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Saenz v. Van Winkle

United States District Court, D. Arizona

July 2, 2014

Ignacio Saenz, Petitioner,
v.
Jeffrey Van Winkle; et al., Respondents.

ORDER

JAMES A. TEILBORG, Senior District Judge.

Pending before this Court is Petitioner's Petition for Writ of Habeas Corpus ("Petition"). The Magistrate Judge to whom this case was assigned issued a Report and Recommendation (R&R) recommending that this Court deny the Petition. This Court "may accept, reject, or modify, in whole or in part, the findings or recommendations made by the magistrate judge." 28 U.S.C. § 636(b)(1).

Petitioner has filed objections to the R&R. Consistent with United States v. Reyna-Tapia, 328 F.3d 1114, 1121 (9th Cir. 2003) ( en banc ), this Court will review the portion of the R&R to which there is an objection de novo.

I. Factual Background

The R&R quotes the Arizona Court of Appeals' recounting of the facts of this case, which are as follows:

On June 23, 2006, at 8:55 p.m., Arizona Department of Public Safety Officer Manjarres was patrolling Interstate 8 in Pinal County. He observed a pick-up truck, driven by Saenz, "cross[] over the solid white line... that separates the slow lane from the emergency lane" for approximately three feet and then return to the driving lane. He followed the truck, determined it was going sixty miles per hour in a seventy-five-mile-per-hour zone, and observed it travel into the emergency lane again. He then initiated a traffic stop.
When Saenz rolled down the window, Manjarres smelled a "moderate odor of alcohol emitting from the vehicle." He noticed Saenz's face was flushed and his speech slurred. Saenz agreed to perform two field sobriety tests but refused to perform a third. Based on his performance on the tests, Manjarres decided to arrest Saenz for driving under the influence of intoxicating liquor (DUI) while impaired to the slightest degree. Saenz physically resisted as Manjarres attempted to place handcuffs on him, so Manjarres released him to create distance and drew his taser. As Saenz ran toward his truck, Manjarres fired his taser, hitting Saenz in the back. Saenz removed the taser "probes" and fled in his truck. A twenty-six mile chase ensued, ending when Saenz drove his truck into the desert, turned off his lights, and fled on foot. Saenz was arrested at his place of work a few days later.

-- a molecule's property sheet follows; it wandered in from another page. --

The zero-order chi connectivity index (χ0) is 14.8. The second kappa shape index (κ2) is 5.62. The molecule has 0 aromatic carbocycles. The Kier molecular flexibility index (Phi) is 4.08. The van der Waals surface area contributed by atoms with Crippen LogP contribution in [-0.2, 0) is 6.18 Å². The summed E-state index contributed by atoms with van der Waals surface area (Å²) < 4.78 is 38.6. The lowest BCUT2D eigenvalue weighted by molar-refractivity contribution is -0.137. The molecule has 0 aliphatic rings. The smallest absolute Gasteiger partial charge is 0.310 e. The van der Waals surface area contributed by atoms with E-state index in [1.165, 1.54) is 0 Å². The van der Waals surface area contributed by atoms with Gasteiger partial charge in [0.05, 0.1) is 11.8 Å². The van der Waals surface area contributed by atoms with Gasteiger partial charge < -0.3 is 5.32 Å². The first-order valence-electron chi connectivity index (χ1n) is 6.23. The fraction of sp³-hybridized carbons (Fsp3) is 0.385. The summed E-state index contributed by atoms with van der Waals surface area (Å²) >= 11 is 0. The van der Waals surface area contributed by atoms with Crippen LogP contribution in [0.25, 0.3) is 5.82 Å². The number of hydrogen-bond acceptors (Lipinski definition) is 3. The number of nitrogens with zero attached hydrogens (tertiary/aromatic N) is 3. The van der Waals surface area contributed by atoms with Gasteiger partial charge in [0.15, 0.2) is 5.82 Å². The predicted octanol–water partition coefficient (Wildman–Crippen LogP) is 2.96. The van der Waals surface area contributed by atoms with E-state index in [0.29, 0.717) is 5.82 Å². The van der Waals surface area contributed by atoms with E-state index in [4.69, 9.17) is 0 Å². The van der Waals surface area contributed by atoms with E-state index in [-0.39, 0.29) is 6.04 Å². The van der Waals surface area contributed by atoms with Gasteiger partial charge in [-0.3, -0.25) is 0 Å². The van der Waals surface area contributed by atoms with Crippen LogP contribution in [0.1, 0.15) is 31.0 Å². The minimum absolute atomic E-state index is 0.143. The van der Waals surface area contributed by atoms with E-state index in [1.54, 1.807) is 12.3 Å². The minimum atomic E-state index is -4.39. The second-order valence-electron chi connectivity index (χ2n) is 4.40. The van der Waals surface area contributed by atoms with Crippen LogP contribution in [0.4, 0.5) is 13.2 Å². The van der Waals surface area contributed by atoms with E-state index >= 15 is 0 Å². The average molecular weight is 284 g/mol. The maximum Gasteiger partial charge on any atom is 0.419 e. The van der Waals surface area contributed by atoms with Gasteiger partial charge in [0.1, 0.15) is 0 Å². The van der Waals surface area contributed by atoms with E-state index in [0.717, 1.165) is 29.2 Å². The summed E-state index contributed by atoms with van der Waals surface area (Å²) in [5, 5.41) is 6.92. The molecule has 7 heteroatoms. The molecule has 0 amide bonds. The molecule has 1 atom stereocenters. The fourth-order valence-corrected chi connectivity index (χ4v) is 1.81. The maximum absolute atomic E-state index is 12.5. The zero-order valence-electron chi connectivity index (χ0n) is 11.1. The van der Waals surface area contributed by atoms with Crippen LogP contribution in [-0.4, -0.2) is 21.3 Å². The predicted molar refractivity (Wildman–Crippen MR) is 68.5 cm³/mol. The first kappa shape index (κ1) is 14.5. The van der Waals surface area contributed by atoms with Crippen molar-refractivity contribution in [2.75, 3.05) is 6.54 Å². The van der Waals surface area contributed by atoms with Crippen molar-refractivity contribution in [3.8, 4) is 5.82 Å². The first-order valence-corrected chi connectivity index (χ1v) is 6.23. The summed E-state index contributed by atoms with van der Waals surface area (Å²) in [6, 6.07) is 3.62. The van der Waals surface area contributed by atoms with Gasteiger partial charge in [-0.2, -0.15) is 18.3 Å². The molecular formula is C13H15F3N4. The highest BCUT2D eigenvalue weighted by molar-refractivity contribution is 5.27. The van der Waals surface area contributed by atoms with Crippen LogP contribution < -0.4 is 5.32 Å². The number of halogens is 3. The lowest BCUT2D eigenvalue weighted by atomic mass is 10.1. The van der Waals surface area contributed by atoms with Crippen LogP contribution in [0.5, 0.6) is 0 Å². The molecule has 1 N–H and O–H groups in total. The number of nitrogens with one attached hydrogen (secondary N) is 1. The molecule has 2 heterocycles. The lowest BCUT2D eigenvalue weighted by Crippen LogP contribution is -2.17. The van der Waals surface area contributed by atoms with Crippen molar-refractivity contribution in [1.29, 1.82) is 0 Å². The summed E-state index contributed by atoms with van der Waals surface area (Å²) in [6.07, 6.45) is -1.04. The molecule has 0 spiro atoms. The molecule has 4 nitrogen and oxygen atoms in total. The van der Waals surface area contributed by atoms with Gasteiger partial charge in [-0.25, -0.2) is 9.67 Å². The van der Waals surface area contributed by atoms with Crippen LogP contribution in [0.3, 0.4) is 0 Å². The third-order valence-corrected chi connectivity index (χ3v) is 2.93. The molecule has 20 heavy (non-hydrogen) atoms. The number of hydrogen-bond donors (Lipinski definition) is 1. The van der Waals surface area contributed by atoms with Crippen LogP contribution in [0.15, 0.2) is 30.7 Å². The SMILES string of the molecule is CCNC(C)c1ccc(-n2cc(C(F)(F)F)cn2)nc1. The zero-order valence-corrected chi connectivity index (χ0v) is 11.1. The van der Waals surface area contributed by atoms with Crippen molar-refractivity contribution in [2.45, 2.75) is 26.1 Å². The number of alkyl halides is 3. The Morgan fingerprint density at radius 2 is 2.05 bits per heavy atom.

Doc. 15 at 1-2 (quoting Doc. 13-2 at 93-94).

Petitioner does not object or argue that the above quoted language accurately represents the Arizona Court of Appeals' decision. Accordingly, the Court adopts this summary as the finding of the state court. However, Petitioner does object and argue some of the facts are incorrect. The Court will address those objections as necessary below.

II. Preliminary Requests

Petitioner asks this Court to release him from the Arizona Department of Corrections so that he can do discovery on this case. That request is denied.

Petitioner also complains about his lack of counsel. Specifically, Petitioner states, "...Petitioner was also denied a Federal Public Defender by a Federal Judge to promptly represent him for what the state court Judges refused to do." Doc. 18 at 40.

The rules governing habeas proceedings mandate the appointment of counsel if necessary for the effective utilization of discovery procedures (Rule 6(a), 28 U.S.C. foll. § 2254), or if an evidentiary hearing is required (Rule 8(c)), but "[t]hese rules do not limit the appointment of counsel under 18 U.S.C. § 3006A at any stage of the case if the interest of justice so requires." Rule 8(c)....
... In deciding whether to appoint counsel in a habeas proceeding, the district court must evaluate the likelihood of success on the merits as well as the ability of the petitioner to articulate his claims pro se in light of the complexity of the legal issues involved. See, e.g., Maclin v. Freake, 650 F.2d 885, 887-88 (7th Cir.1981); Dillon v. United States, 307 F.2d 445, 447 (9th Cir.1962).

Weygandt v. Look, 718 F.2d 952, 954 (9th Cir. 1983).

In this case, the Court has reviewed the Petition, Answer, R&R, and Objections. The Court does not find discovery is necessary. Further, the Court finds that Petitioner is capable of articulating his claims pro se and that Petitioner is unlikely to succeed on the merits. ...


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